Developing Partnerships through Data

“After teaching people about healthy eating, you can’t send them back into a food desert,” says Alyssa Mouton, Health Education Supervisor, Community Health Education Gaston County Department of Health & Human Services.  The benefit of the food council, she says, is that it helps “look at things on a systems level.”   

Our ability to lead a healthy, productive life is determined by numerous factors, many connected to the food we grow and eat. Access to healthy food, affordable housing, reliable market opportunities and countless other indicators show progress towards the values or Whole Measures for Community-based Food Systems. These six Whole Measures guide a broad understanding of a food environment and can be used to evaluate cross-sector partnerships.  As Mouton noted above, public health educators are working on the systemic barriers to healthy eating. Our elected officials are also paying attention to the institutional barriers to healthy eating in our public schools.  

“It was eye-opening for me to learn about the obstacles for local farmers to sell directly to schools,” says Penny Rich, Chair, Orange County Board of Commissioners (BOC).  

Upon this realization, in 2017, the Orange County BOC adopted policy changes to support farmers in receiving Good Agricultural Practices (GAP) food safety certification, which is required to sell produce to schools.

Community Food Strategies worked over the past year to design this Community Food Snapshot template as a tool for food councils and communities to understand and encourage connections through food. Multiple partners and perspectives are important to learning and creating place-based solutions unique to each community. These data points are not the whole story, just a starting place to ask more questions and drive better understanding.  By creating a snapshot of a community’s food environment, you can start to uncover and highlight underlying barriers to healthy outcomes and explore opportunities for collaboration and action. 


  • Create a Community Food Snapshot for your community using these templates and available data.
  • Build partnerships with other organizations to collect and share food, farm and health data. 
  • Initiate conversations to better understand the community realities and impact of current policies.
  • Collect stories that tell a more complete picture of the data.
  • Share your Community Food Snapshot with key decision makers and partners.
  • Discuss the trends and opportunities connected to current policies and partners.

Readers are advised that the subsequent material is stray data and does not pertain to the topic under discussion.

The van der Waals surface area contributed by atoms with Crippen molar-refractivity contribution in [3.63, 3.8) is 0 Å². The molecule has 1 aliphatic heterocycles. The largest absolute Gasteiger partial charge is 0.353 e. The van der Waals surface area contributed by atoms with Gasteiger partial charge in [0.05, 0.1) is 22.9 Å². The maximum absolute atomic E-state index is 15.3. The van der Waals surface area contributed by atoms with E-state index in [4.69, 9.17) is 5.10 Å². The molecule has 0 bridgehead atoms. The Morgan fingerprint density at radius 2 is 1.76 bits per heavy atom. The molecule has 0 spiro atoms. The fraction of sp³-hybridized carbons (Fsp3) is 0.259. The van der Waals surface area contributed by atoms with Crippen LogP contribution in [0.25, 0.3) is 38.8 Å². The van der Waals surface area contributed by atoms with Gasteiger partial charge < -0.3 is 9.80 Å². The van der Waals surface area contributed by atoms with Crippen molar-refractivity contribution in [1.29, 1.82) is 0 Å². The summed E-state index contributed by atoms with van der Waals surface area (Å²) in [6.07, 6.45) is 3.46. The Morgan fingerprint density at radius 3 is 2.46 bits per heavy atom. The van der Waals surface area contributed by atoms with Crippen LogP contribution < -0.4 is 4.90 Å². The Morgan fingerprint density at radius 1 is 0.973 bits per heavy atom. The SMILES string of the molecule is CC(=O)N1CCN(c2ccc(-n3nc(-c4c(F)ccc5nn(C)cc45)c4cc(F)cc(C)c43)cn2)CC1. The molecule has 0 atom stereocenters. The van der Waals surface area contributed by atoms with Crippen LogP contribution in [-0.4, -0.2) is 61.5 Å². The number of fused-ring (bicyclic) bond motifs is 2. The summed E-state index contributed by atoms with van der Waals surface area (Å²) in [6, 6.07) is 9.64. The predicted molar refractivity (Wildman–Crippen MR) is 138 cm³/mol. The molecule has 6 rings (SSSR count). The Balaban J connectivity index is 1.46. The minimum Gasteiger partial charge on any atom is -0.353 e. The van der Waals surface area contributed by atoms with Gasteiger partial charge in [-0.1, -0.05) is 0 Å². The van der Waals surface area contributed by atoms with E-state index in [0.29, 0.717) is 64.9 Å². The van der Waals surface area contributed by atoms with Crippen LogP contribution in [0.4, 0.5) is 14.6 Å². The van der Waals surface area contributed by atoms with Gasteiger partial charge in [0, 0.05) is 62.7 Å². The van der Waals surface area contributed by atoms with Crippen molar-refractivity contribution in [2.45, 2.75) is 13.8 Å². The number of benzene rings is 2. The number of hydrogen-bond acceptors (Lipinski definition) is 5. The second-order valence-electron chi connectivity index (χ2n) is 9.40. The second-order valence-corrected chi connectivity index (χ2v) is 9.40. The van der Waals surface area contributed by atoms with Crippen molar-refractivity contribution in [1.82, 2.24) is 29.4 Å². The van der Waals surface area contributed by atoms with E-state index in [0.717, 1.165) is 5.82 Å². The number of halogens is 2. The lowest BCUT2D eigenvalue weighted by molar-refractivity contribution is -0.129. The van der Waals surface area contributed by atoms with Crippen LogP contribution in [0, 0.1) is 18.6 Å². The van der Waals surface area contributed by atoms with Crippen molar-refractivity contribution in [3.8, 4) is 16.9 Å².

• Initiate a more comprehensive Food Assessment.



The four County Snapshots above provide examples to initiate thinking about what data would be most important to share with your community. Download the excel spreadsheet below to help organize your data, access links to data sources, and read the instructions on how to collect each metric. 

We encourage you to customize these templates with additional or alternative metrics that are most useful to you and your partners.  Think about who is already collecting or using data, like county health departments, Cooperative Extension, school systems, police departments, and public libraries.  Remember that each county conducts County Health Assessments every three years that are unique to county priorities. They may have disaggregated data, more easily understandable data, or data that is more relevant to your priorities or partnerships.

  • Data Spreadsheet – An excel spreadsheet with links to data sources we used and instructions for collection
  • Graphic Template – A blank, editable Powerpoint slide to insert metrics and highlight stories, messages, or a call to action on the back.


We use Whole Measures for Community-based Food Systems as a framework for understanding and evaluating a community’s food system.  We selected three metrics in each whole measure category that best balanced the following criteria:

  • Public availability,
  • County-level data, 
  • Disaggregated by race/ethnicity, and
  • Connection to food systems

Limitless metrics could be used to assess and evaluate a community-based food system.  The metrics we chose were based on input from North Carolina food councils. We were challenged in finding county level data and/or disaggregated data for several indicators we wished to track, particularly for health and environmental indicators.  Disaggregated data can highlight systemic barriers to good health and opportunities for more effective solutions. We searched for data that was disaggregated by race, ethnicity, gender, or age. Organizations in your county may track additional data that would better explain the state of your community’s food system. Please edit the template as you see fit. 

As the Michigan State University’s 2019 Measuring Racial Equity in the Food Systems report notes, using the metrics they’ve listed keeps us more accountable to tracking progress toward a more equitable food system.  We strongly recommend reviewing the Notes of Caution in this above report.


Follow the links below to understand how the data was collected and to find additional metrics that may be more relevant to your community. 


We hope these templates inspire connection to existing and potential partners to gain a better understanding of your community’s food environment.  Single data points do not tell a complete story. We encourage you to gather and include stories from community members that illustrate trends and impacts that are grounded in lived experience. 

Please share your learnings and final products with us and we will add them here. 

If you have questions, feel free to contact us at

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